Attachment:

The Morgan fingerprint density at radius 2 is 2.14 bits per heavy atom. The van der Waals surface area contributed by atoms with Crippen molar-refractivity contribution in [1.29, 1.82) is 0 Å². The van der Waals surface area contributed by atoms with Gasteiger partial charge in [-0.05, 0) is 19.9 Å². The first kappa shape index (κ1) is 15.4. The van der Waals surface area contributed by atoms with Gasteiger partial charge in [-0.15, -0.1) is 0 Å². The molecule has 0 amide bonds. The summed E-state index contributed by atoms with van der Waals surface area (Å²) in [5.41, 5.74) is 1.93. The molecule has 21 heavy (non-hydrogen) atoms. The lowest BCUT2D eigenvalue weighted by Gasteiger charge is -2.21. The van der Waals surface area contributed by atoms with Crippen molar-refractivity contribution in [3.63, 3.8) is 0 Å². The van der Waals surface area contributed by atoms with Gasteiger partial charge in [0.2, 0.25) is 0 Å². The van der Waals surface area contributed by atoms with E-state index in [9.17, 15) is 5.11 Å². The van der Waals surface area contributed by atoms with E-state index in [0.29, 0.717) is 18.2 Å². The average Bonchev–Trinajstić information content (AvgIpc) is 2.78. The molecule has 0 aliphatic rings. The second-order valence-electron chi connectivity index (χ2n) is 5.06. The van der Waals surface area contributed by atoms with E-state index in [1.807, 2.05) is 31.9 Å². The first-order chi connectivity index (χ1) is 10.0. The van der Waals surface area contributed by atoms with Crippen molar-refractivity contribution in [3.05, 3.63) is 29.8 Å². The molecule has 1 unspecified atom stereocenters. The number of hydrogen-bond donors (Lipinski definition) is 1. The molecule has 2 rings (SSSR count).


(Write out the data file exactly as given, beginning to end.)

The Morgan fingerprint density at radius 2 is 2.14 bits per heavy atom. The van der Waals surface area contributed by atoms with Crippen molar-refractivity contribution in [1.29, 1.82) is 0 Å². The van der Waals surface area contributed by atoms with Gasteiger partial charge in [-0.05, 0) is 19.9 Å². The first kappa shape index (κ1) is 15.4. The van der Waals surface area contributed by atoms with Gasteiger partial charge in [-0.15, -0.1) is 0 Å². The molecule has 0 amide bonds. The summed E-state index contributed by atoms with van der Waals surface area (Å²) in [5.41, 5.74) is 1.93. The molecule has 21 heavy (non-hydrogen) atoms. The lowest BCUT2D eigenvalue weighted by Gasteiger charge is -2.21. The van der Waals surface area contributed by atoms with Crippen molar-refractivity contribution in [3.63, 3.8) is 0 Å². The van der Waals surface area contributed by atoms with Gasteiger partial charge in [0.2, 0.25) is 0 Å². The van der Waals surface area contributed by atoms with E-state index in [9.17, 15) is 5.11 Å². The van der Waals surface area contributed by atoms with E-state index in [0.29, 0.717) is 18.2 Å². The average Bonchev–Trinajstić information content (AvgIpc) is 2.78. The molecule has 0 aliphatic rings. The second-order valence-electron chi connectivity index (χ2n) is 5.06. The van der Waals surface area contributed by atoms with E-state index in [1.807, 2.05) is 31.9 Å². The first-order chi connectivity index (χ1) is 10.0. The van der Waals surface area contributed by atoms with Crippen molar-refractivity contribution in [3.05, 3.63) is 29.8 Å². The molecule has 1 unspecified atom stereocenters. The number of hydrogen-bond donors (Lipinski definition) is 1. The molecule has 2 rings (SSSR count).